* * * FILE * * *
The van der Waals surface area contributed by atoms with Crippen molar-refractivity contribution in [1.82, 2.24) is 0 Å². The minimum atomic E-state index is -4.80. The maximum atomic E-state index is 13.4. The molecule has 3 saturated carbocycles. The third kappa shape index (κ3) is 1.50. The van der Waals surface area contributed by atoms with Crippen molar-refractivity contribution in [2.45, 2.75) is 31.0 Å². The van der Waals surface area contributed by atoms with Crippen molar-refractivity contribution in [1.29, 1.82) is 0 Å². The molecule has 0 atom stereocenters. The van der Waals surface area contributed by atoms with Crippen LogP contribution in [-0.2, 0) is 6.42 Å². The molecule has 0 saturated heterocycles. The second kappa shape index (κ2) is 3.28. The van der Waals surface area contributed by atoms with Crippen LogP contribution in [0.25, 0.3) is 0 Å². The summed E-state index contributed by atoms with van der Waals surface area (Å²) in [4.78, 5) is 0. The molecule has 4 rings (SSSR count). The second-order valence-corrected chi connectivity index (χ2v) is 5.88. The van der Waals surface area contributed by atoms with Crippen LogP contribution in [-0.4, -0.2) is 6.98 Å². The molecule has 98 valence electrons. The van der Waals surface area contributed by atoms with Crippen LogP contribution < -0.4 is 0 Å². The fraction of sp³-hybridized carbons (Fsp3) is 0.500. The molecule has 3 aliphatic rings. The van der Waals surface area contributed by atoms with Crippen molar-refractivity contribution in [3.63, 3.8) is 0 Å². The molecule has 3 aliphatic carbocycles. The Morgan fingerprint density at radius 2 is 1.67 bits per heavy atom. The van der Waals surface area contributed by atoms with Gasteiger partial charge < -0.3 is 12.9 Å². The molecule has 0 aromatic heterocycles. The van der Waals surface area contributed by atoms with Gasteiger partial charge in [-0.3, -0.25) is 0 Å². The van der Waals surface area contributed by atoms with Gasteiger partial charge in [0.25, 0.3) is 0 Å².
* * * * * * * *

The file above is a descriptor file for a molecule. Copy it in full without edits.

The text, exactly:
The van der Waals surface area contributed by atoms with Crippen molar-refractivity contribution in [1.82, 2.24) is 0 Å². The minimum atomic E-state index is -4.80. The maximum atomic E-state index is 13.4. The molecule has 3 saturated carbocycles. The third kappa shape index (κ3) is 1.50. The van der Waals surface area contributed by atoms with Crippen molar-refractivity contribution in [2.45, 2.75) is 31.0 Å². The van der Waals surface area contributed by atoms with Crippen molar-refractivity contribution in [1.29, 1.82) is 0 Å². The molecule has 0 atom stereocenters. The van der Waals surface area contributed by atoms with Crippen LogP contribution in [-0.2, 0) is 6.42 Å². The molecule has 0 saturated heterocycles. The second kappa shape index (κ2) is 3.28. The van der Waals surface area contributed by atoms with Crippen LogP contribution in [0.25, 0.3) is 0 Å². The summed E-state index contributed by atoms with van der Waals surface area (Å²) in [4.78, 5) is 0. The molecule has 4 rings (SSSR count). The second-order valence-corrected chi connectivity index (χ2v) is 5.88. The van der Waals surface area contributed by atoms with Crippen LogP contribution in [-0.4, -0.2) is 6.98 Å². The molecule has 98 valence electrons. The van der Waals surface area contributed by atoms with Crippen LogP contribution < -0.4 is 0 Å². The fraction of sp³-hybridized carbons (Fsp3) is 0.500. The molecule has 3 aliphatic rings. The van der Waals surface area contributed by atoms with Crippen molar-refractivity contribution in [3.63, 3.8) is 0 Å². The molecule has 3 aliphatic carbocycles. The Morgan fingerprint density at radius 2 is 1.67 bits per heavy atom. The van der Waals surface area contributed by atoms with Gasteiger partial charge < -0.3 is 12.9 Å². The molecule has 0 aromatic heterocycles. The van der Waals surface area contributed by atoms with Gasteiger partial charge in [-0.3, -0.25) is 0 Å². The van der Waals surface area contributed by atoms with Gasteiger partial charge in [0.25, 0.3) is 0 Å².